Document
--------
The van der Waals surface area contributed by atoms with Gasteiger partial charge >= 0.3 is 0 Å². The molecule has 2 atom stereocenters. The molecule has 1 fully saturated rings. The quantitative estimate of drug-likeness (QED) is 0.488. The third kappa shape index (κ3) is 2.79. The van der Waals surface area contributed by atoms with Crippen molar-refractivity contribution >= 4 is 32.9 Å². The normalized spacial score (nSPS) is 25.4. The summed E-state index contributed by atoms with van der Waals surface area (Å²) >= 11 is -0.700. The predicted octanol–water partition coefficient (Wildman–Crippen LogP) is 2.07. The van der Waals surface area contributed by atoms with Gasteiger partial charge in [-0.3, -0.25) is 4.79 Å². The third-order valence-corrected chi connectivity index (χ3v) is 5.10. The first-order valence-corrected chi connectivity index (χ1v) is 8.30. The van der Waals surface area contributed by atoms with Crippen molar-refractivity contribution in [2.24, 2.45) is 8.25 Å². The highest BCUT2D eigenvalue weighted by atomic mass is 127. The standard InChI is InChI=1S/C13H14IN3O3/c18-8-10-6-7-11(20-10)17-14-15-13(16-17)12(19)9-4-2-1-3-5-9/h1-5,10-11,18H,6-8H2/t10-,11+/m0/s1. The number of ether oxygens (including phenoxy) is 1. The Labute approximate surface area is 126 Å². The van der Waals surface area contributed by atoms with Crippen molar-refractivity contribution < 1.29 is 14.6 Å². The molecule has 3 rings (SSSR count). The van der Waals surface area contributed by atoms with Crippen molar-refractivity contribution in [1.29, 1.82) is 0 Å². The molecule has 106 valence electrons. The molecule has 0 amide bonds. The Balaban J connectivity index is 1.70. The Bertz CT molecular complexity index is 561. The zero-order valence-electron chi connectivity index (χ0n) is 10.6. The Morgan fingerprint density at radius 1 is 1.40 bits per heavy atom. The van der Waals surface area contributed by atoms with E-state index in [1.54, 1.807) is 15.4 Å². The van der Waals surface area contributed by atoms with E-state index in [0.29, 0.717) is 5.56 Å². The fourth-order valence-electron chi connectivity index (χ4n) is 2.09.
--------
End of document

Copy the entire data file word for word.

The van der Waals surface area contributed by atoms with Gasteiger partial charge >= 0.3 is 0 Å². The molecule has 2 atom stereocenters. The molecule has 1 fully saturated rings. The quantitative estimate of drug-likeness (QED) is 0.488. The third kappa shape index (κ3) is 2.79. The van der Waals surface area contributed by atoms with Crippen molar-refractivity contribution >= 4 is 32.9 Å². The normalized spacial score (nSPS) is 25.4. The summed E-state index contributed by atoms with van der Waals surface area (Å²) >= 11 is -0.700. The predicted octanol–water partition coefficient (Wildman–Crippen LogP) is 2.07. The van der Waals surface area contributed by atoms with Gasteiger partial charge in [-0.3, -0.25) is 4.79 Å². The third-order valence-corrected chi connectivity index (χ3v) is 5.10. The first-order valence-corrected chi connectivity index (χ1v) is 8.30. The van der Waals surface area contributed by atoms with Crippen molar-refractivity contribution in [2.24, 2.45) is 8.25 Å². The highest BCUT2D eigenvalue weighted by atomic mass is 127. The standard InChI is InChI=1S/C13H14IN3O3/c18-8-10-6-7-11(20-10)17-14-15-13(16-17)12(19)9-4-2-1-3-5-9/h1-5,10-11,18H,6-8H2/t10-,11+/m0/s1. The number of ether oxygens (including phenoxy) is 1. The Labute approximate surface area is 126 Å². The van der Waals surface area contributed by atoms with Crippen molar-refractivity contribution < 1.29 is 14.6 Å². The molecule has 3 rings (SSSR count). The van der Waals surface area contributed by atoms with Crippen molar-refractivity contribution in [1.29, 1.82) is 0 Å². The molecule has 106 valence electrons. The molecule has 0 amide bonds. The Balaban J connectivity index is 1.70. The Bertz CT molecular complexity index is 561. The zero-order valence-electron chi connectivity index (χ0n) is 10.6. The Morgan fingerprint density at radius 1 is 1.40 bits per heavy atom. The van der Waals surface area contributed by atoms with E-state index in [1.54, 1.807) is 15.4 Å². The van der Waals surface area contributed by atoms with E-state index in [0.29, 0.717) is 5.56 Å². The fourth-order valence-electron chi connectivity index (χ4n) is 2.09.